The remains were discovered by a woman walking her dog at around 9:34 a.m., Saturday on Windham Road, said police.
After consulting a map, I’m pretty sure that when Queer Theory went on a four hour hike earlier this year, we actually ended up on Windham Road — though we approached from a different direction. Depending on how old the body is, it’s entirely possible that if we hadn’t turned around to head back to our car, we may have found it.
I think the one thing that might keep me from discovering a body someday is that I tend not to walk in the morning. I’m more of an afternoon kind of hiker, so I figure if there are remains to be found there’s a good chance someone else’s dog will find it first. But the next time my dog seems fixated on something under a log and I have to go trudging into the woods to convince her to come back, I may do it with my eyes closed.
Like our buddy Colin always says, Glastonbury is Connecticut’s answer to Twin Peaks.
I have a serious problem with indecisiveness. I really wish a dog would just wander up onto my front steps and refuse to leave. It would also help if it would make friends with my cats.
I blame Petfinder.com for this. There are so many homeless dogs, and many of them are down South but masquerading as local pooches in need. It’s all very confusing.
Every time I see a sweet, well-trained dog that would be a pleasure to share my home with, I think, “Well shouldn’t I adopt some troubled beast that desperately needs my help?” Then I start thinking, “But I’ve got to worry about the cats, too.” I lean toward pitbulls because I know there are many good ones in need, but I’m partial to German shepherds. (And who could blame me?) Turns out my homeowner’s insurance doesn’t allow either — or a bunch of other breeds. Now, if that perfect dog wandered into my yard I’d be happy to switch carriers but it also seemed like a handy way to 1) alleviate me of my guilt for not getting some poor, desperate pitbull 2) a way to narrow down the list of available dogs.
To add to my complete lack of decision making skills, I got interested in the idea of adopting a dog from a program like DAWGS in Prison. There are basically two things I require from dogs: that they’re smart/easily trained, and that they’re loyal. Getting one of these pre-trained prison dogs seems like the perfect way to be sure I get a smart dog…and hopefully a loyal one. I wasn’t thrilled with the idea of adopting a dog I’d never met, but then the Asian Persuasion told me her old boss adopted a dog from one of these programs that was in Virginia. That seems to be the closest program that trains dogs for general adoption and not for service work. The AP then volunteered to head out on a roadtrip with me, because she liked the dog I was interested in.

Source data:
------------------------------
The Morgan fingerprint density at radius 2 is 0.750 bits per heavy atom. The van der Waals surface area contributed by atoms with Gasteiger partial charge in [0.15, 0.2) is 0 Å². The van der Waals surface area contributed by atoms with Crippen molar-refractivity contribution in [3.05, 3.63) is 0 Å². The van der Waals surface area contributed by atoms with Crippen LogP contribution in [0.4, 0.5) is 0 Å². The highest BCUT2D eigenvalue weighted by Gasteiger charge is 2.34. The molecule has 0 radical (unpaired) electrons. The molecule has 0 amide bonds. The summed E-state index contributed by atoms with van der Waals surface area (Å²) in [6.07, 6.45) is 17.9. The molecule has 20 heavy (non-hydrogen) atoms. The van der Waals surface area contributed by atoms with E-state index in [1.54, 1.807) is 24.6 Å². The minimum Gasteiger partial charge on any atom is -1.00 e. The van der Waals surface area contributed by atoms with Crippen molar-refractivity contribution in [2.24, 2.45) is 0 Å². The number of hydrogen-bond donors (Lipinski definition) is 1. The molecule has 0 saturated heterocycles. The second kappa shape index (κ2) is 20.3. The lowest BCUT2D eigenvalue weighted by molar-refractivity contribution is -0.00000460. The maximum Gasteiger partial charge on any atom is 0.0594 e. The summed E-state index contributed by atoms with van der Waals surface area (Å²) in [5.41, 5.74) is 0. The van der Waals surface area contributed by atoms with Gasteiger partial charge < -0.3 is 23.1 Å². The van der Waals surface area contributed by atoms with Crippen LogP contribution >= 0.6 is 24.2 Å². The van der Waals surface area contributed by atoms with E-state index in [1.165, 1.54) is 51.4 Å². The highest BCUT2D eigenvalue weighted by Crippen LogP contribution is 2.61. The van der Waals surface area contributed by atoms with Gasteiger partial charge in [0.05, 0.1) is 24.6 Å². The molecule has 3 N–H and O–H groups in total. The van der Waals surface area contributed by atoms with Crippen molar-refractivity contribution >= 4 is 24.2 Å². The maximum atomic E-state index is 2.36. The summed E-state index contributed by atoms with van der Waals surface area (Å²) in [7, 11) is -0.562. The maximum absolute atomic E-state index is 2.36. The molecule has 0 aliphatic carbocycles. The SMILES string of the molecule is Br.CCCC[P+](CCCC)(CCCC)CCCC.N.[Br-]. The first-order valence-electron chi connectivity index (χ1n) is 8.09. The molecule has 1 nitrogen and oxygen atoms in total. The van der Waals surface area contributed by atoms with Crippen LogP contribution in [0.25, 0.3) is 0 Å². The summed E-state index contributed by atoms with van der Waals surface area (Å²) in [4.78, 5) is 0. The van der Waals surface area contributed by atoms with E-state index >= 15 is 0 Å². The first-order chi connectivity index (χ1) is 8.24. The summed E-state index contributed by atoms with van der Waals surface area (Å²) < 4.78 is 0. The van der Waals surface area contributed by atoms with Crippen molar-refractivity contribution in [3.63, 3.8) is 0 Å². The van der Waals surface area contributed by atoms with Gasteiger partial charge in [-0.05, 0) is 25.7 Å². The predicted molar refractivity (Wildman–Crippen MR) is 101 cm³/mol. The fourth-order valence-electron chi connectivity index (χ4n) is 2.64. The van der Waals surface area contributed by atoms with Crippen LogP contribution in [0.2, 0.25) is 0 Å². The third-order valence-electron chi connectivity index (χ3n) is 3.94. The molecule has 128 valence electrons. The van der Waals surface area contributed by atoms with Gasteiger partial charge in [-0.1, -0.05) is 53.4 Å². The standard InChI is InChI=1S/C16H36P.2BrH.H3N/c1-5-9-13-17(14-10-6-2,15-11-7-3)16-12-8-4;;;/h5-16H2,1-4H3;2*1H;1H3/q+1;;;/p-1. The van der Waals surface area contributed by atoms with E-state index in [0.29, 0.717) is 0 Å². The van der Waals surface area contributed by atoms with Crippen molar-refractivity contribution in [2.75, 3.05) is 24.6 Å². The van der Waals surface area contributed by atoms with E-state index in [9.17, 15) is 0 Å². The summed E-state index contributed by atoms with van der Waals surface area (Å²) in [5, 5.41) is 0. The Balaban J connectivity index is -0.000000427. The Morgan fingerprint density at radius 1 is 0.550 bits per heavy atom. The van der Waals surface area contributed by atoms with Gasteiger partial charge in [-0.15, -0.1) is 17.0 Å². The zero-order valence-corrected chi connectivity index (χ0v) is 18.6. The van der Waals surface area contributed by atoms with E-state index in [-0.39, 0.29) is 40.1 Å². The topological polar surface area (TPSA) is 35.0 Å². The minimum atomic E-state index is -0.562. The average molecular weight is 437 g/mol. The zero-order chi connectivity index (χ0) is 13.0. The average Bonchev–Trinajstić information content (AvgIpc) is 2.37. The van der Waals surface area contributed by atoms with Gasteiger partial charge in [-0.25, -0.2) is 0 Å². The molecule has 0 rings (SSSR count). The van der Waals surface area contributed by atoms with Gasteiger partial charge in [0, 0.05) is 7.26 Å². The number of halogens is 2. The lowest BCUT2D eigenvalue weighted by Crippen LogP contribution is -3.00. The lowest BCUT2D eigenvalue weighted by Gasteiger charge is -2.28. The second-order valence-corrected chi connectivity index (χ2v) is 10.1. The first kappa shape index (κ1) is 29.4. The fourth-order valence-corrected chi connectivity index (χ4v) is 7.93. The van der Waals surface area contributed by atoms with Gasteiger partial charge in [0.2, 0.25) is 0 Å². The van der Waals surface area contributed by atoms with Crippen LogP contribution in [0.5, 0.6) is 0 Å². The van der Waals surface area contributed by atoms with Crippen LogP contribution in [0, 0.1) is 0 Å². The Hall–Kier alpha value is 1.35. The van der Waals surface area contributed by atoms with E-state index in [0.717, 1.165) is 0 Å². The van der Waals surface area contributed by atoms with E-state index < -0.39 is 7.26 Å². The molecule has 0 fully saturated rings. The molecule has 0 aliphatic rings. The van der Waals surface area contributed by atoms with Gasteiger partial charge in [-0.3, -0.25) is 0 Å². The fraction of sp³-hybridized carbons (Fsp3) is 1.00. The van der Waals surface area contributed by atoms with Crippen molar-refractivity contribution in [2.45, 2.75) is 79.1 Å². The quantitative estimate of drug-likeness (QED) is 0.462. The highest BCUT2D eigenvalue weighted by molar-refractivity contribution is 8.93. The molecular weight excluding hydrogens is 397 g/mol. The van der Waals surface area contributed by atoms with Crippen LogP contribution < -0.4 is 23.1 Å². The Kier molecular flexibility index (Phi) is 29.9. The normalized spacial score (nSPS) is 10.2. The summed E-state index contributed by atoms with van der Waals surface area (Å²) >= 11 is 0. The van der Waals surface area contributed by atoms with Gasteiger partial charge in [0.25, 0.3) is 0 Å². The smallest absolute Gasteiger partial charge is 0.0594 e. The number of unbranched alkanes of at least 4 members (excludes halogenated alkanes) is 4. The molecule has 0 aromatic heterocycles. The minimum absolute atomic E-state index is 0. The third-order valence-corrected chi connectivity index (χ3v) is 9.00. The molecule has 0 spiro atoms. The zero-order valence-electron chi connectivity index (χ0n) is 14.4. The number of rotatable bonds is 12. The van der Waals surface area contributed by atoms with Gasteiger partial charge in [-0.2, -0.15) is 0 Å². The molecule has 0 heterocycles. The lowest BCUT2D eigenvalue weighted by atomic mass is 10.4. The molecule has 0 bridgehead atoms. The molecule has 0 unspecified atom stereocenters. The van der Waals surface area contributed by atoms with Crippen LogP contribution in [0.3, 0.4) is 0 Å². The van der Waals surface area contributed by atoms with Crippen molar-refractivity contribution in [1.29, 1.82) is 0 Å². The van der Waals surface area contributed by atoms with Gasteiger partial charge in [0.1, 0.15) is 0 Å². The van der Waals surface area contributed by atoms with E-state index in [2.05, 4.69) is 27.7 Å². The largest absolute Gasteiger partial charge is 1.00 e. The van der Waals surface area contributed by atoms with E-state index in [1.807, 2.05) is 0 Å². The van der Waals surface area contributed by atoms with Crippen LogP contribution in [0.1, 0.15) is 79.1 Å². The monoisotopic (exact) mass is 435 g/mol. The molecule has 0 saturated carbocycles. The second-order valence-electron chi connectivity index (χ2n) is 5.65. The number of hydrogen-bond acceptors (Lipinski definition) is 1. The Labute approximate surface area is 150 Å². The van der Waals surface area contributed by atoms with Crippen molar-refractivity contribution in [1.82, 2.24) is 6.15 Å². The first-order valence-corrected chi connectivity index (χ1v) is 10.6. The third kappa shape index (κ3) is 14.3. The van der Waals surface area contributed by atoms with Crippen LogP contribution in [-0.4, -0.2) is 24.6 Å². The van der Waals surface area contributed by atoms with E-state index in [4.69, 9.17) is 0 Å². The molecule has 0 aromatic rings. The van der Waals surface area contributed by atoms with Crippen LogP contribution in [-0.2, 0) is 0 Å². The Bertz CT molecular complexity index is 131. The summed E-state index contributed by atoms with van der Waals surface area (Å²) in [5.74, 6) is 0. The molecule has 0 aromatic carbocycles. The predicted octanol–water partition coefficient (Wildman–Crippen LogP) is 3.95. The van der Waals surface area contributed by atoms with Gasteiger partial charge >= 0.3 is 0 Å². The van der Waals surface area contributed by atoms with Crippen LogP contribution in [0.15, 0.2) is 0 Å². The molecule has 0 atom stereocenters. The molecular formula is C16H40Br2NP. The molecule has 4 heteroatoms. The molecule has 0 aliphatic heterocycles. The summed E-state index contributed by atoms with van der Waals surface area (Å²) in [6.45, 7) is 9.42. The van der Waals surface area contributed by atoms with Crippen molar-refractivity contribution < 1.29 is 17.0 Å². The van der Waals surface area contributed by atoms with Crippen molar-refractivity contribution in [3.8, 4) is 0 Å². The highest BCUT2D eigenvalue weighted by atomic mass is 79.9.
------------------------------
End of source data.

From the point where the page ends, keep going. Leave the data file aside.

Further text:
So as I write this I’m preparing to finally take the next step and send an adoption application to adopt a good dog with a terrible name.
Perhaps it’s because I’m on the hunt for a pet pooch, but it seems that there is a plethora of animal related news in Connecticut today.
The first headline to catch my attention today said that a New Haven woman had been terrorized in her home and that her dog was then pistol whipped. The dog tried to protect the woman, but it ran off — whimpering — when the bad guys hit it. I hope not to be home-invaded, but if I was…I’m pretty sure my cats would do a better job of protecting me than this dog did.
I’m not kidding, I’ve squared off against Ruby — the crazier of my two felines — and she does not back down. Giving her a swat to get off the counter just pisses her off and she’ll come back at you doubly angry. I had to throw myself between her and my friend’s Border Collie when she cornered it in the living room. It was scary.